Jason D. Cox, Editor in Chief / photo by Warren Bessant

Jason D. Cox, Editor in Chief / photo by Warren Bessant

I love stories. I have found that anything can be made better with a story. One of my favorite things about stories is that they can be shared. The ability to share in an experience, whether you were there or not, whether it happened or not—makes for a magical experience.

A story that tells how someone beat the odds can inspire. A story that shows the folly of someone who acted selfishly can teach selflessness. Stories, whether written by a novelist or a journalist, can inform and entertain. And the ability to combine these elements effectively is, I think, one of humanity’s greatest gifts. Stories separate humans from the animals. There is no other known species on the planet that communicates through stories.

Of all the ways to share stories, one of the most effective is to use images with words. Comic creator Harvey Pekar says, “You can do anything with words and pictures.” That is why I do not just like comic books—I love them. I own thousands of comic books. I have always loved stories, but I fell for comics when I was 15 years old. A strong nostalgia exists between me and the pages of a comic book. No matter where I am in life, comics will be dear to me.

The majority of modern comic books tell stories of superheroics. The story of an individual who uses his abilities to help others is commonly used to share ideals that many readers probably already knew but may have forgotten. Peter Parker’s adventures as Spider-Man show readers how to be a good steward of one’s fortune with the phrase, “With great power comes great responsibility.” Superman tells the story of the immigrant who not only finds a home among people who are not his own, but also helps others however he can. Tony Stark, the Iron Man, is a medical invalid who uses the power of his mind to design technology that helps him to not only survive a life-threatening injury, but to excel in life. Bruce Wayne lost his parents as a child, but in spite of great tragedy, he hones his mind and body to become the peak of humanity, and uses his abilities to help the helpless and to find justice in an unjust world. In Neil Gaiman’s “The Sandman,” Morpheus, the Dream King, exemplifies the power of imagination and reveals the thin line that separates humanity from its dreams.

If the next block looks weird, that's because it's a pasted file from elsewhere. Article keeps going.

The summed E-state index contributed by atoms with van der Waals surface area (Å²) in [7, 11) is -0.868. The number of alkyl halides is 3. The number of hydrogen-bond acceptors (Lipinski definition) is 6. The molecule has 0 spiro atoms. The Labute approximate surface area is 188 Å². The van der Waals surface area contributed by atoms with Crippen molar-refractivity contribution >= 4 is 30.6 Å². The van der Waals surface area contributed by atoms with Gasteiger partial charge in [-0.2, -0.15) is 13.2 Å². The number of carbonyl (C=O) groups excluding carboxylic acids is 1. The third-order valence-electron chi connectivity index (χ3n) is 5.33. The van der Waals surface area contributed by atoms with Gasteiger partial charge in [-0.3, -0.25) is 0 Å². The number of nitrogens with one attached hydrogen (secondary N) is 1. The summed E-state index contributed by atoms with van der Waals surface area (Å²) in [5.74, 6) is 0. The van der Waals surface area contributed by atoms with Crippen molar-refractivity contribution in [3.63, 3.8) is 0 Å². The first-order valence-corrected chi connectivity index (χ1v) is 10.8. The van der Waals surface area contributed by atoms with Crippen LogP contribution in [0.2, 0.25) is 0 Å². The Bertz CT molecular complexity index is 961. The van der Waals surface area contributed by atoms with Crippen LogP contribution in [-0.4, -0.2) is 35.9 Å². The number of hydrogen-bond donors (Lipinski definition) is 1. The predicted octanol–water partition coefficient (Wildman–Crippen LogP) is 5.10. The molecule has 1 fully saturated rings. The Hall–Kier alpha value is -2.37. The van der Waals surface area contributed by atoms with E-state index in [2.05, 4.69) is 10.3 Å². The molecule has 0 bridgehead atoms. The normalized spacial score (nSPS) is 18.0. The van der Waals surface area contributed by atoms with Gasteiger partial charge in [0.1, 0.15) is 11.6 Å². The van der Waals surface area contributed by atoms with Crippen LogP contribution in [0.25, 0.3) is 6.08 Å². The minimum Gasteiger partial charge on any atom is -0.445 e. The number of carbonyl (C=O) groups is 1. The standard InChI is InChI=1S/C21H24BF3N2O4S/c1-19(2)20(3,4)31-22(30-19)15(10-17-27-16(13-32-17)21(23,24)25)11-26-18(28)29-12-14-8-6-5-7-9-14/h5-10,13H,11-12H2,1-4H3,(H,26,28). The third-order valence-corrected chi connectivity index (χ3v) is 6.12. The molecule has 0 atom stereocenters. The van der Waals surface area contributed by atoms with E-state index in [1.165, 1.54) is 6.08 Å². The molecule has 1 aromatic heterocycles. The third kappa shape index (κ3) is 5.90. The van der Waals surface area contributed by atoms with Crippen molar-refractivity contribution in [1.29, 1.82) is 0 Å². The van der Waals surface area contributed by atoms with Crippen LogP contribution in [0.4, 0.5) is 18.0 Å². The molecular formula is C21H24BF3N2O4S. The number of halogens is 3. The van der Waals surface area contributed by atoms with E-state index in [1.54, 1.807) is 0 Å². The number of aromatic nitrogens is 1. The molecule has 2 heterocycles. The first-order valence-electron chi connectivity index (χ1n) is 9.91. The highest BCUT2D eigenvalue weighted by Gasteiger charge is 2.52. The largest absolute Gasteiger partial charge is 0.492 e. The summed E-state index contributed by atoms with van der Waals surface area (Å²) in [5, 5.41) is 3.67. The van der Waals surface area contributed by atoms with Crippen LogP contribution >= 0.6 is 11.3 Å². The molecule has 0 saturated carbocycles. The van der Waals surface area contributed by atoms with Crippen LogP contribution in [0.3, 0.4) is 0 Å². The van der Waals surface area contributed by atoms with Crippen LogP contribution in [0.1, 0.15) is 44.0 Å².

These are just a few of my heroes. Countless other stories are told that show readers various virtues in impactful ways. These heroes give me something to strive for, something to hope for. They give me someone to emulate, and not just by wearing Aquaman Underoos.

Comics are a modern mythology with a rich history. This medium and its characters have undergone endless permutations. What remains through the years, the censorship, the ups and downs of sales, is the truth of the story.

I find story to be an art form. As comic creator Alan Moore says in his work, “V for Vendetta,” “Artists use lies to tell the truth.” In my case, writers use stories to tell the truth. Stories are made of words. And someone smarter than I once told me that words are all we have. So I share these words of truth with you now: A story can change the world. I think I read that on a coffee mug once.



Jason D. Cox, Editor-in-Chief